The Hog Slaughter: February 1862

The hog is limp, having shuddered its last breath after a single blow to the head with a mallet. Gabriella and some of the neighbourhood women watch her father Lorenzo and his friends urging each other on with cries of “Pull,pull!” as they hoist the hog with a crude rope and pulley system. The thick ropes have been drawn through a gash made in the hog’s hind legs to expose the hamstring, pulled over a log projecting from a hollow in the stone wall of the rectory, and nailed into a fork of the adjacent chestnut tree. When the beast is suspended, her father pulls out his sharpened knife and plunges it into the hog’s jugular vein. Blood gushes in a waiting bucket.

Gabriella wrinkles her nose. In the crisp February air, the scent of sweat from the men’s exertion mingles with that of the coals smouldering in the nearby fire. She watches as several of the children, fascinated with the orange flames licking wildly out from under the huge iron cauldron, throw in small twigs they have snatched from the chestnut tree, squealing and jumping back at the crackle and leap of fiery tongues.

Her seven-year-old brother Luciano, wearing a faded cap and knickers criss-crossed with dozens of sewing repairs, turns and cocks his head at his friend’s dare to touch the flame with his finger. A sudden breeze whips the fire toward him. Gabriella gasps as the handkerchief dangling from the back pocket of his breeches alights. Her heart pounding, she dashes toward the shrieking children to get to Luciano, throws him on the ground, and rolls him back and forth on the dusty earth as if she were kneading dough to make a huge filone.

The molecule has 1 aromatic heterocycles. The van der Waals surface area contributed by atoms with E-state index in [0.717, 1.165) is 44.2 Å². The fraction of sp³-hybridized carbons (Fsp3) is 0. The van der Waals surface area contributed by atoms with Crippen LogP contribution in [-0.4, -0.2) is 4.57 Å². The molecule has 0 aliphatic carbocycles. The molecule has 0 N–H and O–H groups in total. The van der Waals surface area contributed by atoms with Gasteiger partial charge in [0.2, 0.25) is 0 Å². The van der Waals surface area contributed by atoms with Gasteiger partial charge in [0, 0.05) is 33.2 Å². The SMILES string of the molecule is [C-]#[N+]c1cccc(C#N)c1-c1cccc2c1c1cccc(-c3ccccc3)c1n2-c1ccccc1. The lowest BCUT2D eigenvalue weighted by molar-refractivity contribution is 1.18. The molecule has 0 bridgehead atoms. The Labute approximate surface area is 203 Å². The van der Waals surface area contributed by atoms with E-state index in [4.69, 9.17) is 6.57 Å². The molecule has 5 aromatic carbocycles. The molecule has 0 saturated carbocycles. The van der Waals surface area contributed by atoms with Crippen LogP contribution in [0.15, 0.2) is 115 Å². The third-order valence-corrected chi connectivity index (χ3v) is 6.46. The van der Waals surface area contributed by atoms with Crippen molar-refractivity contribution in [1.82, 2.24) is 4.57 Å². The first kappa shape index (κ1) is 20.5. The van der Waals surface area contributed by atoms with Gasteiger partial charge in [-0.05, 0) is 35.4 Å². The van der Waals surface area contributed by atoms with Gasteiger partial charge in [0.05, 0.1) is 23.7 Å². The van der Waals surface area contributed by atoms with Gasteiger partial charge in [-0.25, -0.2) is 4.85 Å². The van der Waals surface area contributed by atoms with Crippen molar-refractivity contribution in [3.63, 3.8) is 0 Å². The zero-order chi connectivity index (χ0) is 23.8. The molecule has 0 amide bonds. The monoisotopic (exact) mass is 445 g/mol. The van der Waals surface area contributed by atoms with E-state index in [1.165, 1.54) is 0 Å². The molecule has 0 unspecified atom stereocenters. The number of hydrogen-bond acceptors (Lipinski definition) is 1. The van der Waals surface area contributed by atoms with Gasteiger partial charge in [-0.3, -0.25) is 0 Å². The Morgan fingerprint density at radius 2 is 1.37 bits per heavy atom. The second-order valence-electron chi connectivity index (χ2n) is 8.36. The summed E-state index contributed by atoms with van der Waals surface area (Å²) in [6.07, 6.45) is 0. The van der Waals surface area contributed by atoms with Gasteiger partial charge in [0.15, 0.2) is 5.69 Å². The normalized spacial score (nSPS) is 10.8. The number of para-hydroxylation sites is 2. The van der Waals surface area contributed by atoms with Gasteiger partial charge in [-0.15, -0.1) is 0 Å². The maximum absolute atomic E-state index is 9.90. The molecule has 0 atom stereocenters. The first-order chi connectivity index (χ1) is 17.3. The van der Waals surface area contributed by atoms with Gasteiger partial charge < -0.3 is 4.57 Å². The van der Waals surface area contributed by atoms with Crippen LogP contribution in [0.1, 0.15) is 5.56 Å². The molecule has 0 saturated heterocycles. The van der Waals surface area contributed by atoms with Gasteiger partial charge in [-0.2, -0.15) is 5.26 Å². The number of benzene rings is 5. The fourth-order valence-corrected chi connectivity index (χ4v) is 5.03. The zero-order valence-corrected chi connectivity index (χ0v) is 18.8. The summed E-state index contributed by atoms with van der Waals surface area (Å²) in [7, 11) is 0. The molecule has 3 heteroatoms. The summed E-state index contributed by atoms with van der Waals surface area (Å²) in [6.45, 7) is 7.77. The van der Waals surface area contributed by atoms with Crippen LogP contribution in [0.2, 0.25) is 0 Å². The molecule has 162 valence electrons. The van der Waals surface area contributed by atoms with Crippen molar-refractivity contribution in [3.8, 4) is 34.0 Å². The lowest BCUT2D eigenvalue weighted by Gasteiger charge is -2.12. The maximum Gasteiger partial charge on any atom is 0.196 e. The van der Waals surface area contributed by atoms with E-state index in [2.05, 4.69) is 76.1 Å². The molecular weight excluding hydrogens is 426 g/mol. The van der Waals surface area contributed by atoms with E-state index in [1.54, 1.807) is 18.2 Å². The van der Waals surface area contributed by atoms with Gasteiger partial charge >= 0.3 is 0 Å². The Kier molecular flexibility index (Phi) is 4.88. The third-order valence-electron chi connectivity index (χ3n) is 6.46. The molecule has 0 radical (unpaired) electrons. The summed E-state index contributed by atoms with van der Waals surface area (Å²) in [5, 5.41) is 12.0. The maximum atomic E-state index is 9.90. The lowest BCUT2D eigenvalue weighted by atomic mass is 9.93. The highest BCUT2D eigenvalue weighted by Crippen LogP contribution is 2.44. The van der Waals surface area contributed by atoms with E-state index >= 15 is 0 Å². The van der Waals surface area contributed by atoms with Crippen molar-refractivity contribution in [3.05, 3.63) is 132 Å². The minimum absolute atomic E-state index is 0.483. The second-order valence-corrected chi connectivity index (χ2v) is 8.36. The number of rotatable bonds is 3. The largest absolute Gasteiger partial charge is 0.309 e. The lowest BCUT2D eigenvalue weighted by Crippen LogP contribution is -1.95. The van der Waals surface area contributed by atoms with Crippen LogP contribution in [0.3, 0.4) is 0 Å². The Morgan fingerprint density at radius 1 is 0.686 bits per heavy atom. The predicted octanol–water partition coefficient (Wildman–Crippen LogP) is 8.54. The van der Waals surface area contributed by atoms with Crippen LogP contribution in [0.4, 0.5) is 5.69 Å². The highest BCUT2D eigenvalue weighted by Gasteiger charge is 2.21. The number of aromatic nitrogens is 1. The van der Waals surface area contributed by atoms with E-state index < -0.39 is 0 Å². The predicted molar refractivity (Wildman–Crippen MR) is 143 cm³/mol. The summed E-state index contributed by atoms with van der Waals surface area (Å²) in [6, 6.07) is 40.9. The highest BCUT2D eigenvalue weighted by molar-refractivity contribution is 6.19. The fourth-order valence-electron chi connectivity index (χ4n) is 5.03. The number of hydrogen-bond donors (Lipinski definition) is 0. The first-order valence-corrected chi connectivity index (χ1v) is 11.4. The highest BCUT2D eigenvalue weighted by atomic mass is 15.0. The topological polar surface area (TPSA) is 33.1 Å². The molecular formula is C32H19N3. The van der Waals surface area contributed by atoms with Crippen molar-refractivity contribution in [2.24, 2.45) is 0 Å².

When she is certain that the flames have been spent, she pulls Luciano to his feet and scowls at him. His tears are trickling down earth-streaked cheeks, exposing red mottled skin below.

“Enough tears,” she says in her sternest voice, wiping his face with the edge of her apron. “Consider yourself lucky. If you hadn’t roasted your bottom, I’d be roasting it right now with this.” She lifts her hand menacingly. “Now wipe your face and let’s get going. You don’t want to miss the cooking, do you? Don’t you remember how good the suffrittu tastes? Well, if we don’t get back to work, we won’t be able to enjoy your favourite stew. Hurry, let’s go.

Luciano sniffles loudly and Gabriella hands him a fresh handkerchief from her apron pocket. He gives his face a quick wipe and then hands it back. With renewed vigour, he bolts down the stairs and tumbles into the waiting group of friends who swoop off toward the hog-dressing area like a flock of sparrows.

Gabriella reaches the area where her family’s closest neighbours and friends are gathering to butcher the hog of the parish priest, Don Simone. He will be back from his monthly spiritual retreat tomorrow. She smiles, anticipating his pleasure at the pork feast awaiting him… Turning, she sees Nicolina the village midwife hobbling into the church property, one hand gripping her hand-carved cane and the other clasping a cloth bag that Gabriella knows contains the spices and other ingredients for the blood pudding she is renowned for.

The hog has been lowered onto a wooden pallet, and Salvatore, the village butcher and his eldest son, Tonino, are pouring scalding water from the nearby cauldron on it to loosen its bristles. Some of the women are preparing the long wooden trestle table that will be used for the sausage-making, while others are busy stoking the coals that will shortly heat the second cauldron, the one that will soon sizzle with pieces of lard and pork.

Her glances keep returning to Tonino, who has begun to scrape off the bristles in long, experienced strokes until most of the hair is off the hide. Suddenly, he looks up and winks at her. Gabriella’s cheeks burn as a feeling of warmth spreads through her in ways that simultaneously shock and intrigue her. She averts her gaze hastily, and a quick scan of the group satisfies her that nobody has caught the exchange. She takes over the stirring of the coals, determined not to look back at him.

For months now, she has wondered if Tonino didn’t seem to be making it a point to deliver the priest’s butchered meat to her at the rectory every week instead of sending his younger brother.